New year, new job for Satya Nadella. Microsoft announced this week that he’ll be its new chief executive officer, only the third CEO in the company’s history. His official bio on the Microsoft site says his hobbies are cricket and poetry. Meanwhile, a version of the company’s Windows 8.1 Update 1 software has escaped into the wild and has made its way onto various file-sharing sites around the Internet.
Microsoft is among the tech companies releasing more information about US government requests for customer data. Google, along with Facebook, Yahoo and LinkedIn all released reports this week. While the reports are a bit vague and don’t do into details about how much of a customer’s data has been collected or what exactly was snagged, the disclosures come after the Obama administration relaxed regulations enough so the tech giants could give their users some idea of what was going on.
Google has been doing some updates of its own. If you’re using the Google Now service on a mobile device, as well as with the Chrome beta browser on your Mac, Windows or Chromebook system, you can see your notifications appear on the computer. An update to Google Maps for iOS now includes a new feature that tells you when there’s a faster route available when you’re cruising along in Navigation mode. Android users have had this perk for a month already. The Goog also released a new Google Cast software development kit for its Chromecast streaming media stick that lets developers beam and stream their apps to the big screen. (And John Nack, a longtime Adobe product manager, blogger and Photoshop evangelist has jumped ship after 13 years and is joining Google’s digital photography group.)
In the hardware headlines, Microsoft’s Kinect motion-controller is being used to monitor the DMZ, or demilitarized zone that separates North and South Korea. The controller works with special software to scan the area and identify anything that crosses into the DMZ. The program can tell the difference between animals and people and if a human is detected, an alert is sent to the nearest outpost. (Talk about an always-on system…)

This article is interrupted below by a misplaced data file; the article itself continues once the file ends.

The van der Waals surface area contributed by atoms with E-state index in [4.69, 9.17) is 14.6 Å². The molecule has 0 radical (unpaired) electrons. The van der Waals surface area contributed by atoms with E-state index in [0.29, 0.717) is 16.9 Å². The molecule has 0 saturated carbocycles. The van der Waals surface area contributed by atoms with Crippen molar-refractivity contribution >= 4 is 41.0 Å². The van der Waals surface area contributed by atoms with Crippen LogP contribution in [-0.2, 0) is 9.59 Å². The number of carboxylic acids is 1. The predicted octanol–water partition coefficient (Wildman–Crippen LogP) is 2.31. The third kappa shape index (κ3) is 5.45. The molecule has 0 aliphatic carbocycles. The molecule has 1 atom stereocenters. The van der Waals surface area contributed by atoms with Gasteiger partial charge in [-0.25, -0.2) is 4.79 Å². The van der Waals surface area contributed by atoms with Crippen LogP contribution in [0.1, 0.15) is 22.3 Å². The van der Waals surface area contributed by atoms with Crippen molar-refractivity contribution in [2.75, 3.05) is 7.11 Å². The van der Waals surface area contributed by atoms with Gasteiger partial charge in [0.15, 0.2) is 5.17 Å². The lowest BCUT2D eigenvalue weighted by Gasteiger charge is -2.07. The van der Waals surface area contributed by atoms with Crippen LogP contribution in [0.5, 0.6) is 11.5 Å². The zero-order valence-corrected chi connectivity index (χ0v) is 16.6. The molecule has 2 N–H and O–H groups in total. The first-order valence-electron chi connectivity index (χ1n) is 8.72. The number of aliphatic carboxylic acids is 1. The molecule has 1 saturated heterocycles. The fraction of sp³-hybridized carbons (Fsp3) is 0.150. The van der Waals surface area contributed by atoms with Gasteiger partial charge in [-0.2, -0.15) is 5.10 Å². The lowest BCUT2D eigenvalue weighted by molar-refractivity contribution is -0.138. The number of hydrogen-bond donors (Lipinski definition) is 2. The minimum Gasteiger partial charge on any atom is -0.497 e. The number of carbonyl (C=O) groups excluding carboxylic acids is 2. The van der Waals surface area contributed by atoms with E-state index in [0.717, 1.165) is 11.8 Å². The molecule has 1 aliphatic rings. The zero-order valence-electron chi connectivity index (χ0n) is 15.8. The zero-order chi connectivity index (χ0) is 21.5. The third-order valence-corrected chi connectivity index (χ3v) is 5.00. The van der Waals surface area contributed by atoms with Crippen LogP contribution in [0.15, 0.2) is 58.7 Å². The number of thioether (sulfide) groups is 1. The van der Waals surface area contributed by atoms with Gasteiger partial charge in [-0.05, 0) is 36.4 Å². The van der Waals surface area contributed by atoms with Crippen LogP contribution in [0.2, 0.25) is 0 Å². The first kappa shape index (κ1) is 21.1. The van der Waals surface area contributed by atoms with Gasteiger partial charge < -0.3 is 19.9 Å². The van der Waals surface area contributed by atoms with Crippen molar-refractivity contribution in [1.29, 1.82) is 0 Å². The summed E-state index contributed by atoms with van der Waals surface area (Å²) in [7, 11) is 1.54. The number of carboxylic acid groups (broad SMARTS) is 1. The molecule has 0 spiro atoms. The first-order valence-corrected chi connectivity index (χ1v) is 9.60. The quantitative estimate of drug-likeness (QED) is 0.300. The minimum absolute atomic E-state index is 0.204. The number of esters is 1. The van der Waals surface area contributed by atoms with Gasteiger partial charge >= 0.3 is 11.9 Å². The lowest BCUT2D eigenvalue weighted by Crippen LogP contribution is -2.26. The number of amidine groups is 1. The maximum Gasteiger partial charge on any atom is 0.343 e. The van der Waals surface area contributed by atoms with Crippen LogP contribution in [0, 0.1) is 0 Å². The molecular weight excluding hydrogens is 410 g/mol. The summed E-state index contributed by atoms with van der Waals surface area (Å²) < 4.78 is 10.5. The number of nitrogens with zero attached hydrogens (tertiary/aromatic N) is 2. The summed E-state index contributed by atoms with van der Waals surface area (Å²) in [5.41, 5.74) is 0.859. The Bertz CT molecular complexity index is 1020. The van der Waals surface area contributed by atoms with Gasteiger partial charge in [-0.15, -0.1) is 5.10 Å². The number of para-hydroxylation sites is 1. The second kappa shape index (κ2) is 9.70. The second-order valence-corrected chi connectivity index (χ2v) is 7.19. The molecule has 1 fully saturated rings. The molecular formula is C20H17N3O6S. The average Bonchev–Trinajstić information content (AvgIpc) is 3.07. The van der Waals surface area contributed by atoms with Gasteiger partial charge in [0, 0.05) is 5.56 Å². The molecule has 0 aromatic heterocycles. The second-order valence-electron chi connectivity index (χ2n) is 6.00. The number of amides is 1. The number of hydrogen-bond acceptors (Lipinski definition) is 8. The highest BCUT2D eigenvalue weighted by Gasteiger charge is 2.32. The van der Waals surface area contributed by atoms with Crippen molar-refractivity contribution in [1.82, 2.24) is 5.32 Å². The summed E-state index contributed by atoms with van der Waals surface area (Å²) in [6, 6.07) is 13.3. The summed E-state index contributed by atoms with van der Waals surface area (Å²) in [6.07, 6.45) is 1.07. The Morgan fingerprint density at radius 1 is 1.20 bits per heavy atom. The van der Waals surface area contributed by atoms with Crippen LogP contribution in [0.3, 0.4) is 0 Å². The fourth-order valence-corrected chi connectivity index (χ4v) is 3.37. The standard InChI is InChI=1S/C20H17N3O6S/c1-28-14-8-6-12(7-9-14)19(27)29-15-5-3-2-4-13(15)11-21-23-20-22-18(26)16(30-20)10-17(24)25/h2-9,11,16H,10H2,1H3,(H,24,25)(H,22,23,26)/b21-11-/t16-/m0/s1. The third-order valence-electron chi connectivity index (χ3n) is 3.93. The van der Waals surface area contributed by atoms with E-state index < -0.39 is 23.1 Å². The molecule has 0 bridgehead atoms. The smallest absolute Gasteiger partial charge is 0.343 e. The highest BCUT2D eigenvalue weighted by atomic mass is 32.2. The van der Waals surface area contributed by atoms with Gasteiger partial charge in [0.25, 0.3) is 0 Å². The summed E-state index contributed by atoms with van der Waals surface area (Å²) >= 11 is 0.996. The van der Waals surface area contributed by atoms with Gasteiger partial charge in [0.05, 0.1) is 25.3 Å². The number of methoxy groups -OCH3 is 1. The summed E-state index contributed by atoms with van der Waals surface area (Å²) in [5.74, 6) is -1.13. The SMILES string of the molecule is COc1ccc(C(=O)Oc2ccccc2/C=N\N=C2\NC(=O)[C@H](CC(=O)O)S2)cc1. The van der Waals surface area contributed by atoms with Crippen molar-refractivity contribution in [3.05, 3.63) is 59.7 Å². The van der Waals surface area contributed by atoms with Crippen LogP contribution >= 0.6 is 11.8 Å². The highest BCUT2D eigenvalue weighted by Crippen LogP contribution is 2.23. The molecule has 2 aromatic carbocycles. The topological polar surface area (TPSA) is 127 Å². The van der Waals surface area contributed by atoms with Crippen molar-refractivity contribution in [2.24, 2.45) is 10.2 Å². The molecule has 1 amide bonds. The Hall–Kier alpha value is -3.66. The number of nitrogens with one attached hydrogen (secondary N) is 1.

For those who like to travel off the beaten path, Iridium says it’s not got a pocket-sized WiFi hotspot that can get you on the Internet all over the world with a satellite connection. The Iridium Go is due in the second quarter of this year, probably for less than $800 and will have its own Android and iOS apps. Expect raging speeds of about 20 kilobits per second and prepaid fees of about a buck a minute, but hey — you’re online in places you wouldn’t be otherwise. In other WiFi news, there’s a lawsuit brewing against Gogo, the in-flight Internet provider, brought on by people accuse the company of holding a monopoly over the sky-surfing business.
But wait, there’s more legal news! The Senate had some questions for Target CEO John Mulligan this week about that major data-security breach late last year that resulted in the theft of at least 40 million credit-card numbers. Several security experts were also on hand for the session. Mulligan also said this week that Target plans to overhaul its own credit-card system and move to the smart chip-and-PIN system by early next year.
Democrats in the US Senate and House of Representatives introduced their own net neutrality bill early this week in hopes of reinstating the FCC’s recently struck-down Open Internet rules until the agency can come up with newer better regulations. The bill, H.R. 3982, is also known as The Open Internet Preservation Act of 2014.
And finally, Apple continues to note the 30th anniversary of the Macintosh computer with a celebratory movie shot by 15 camera crews using 100 iPhones. Want a more personalized cinematic experience? Facebook is ringing in its first decade by giving its users Look Back, a tool that creates a personalized greatest-hits video for each user from photos and other information from their timelines on the site. Here’s hoping you’ve aged better than the Macintosh 128K.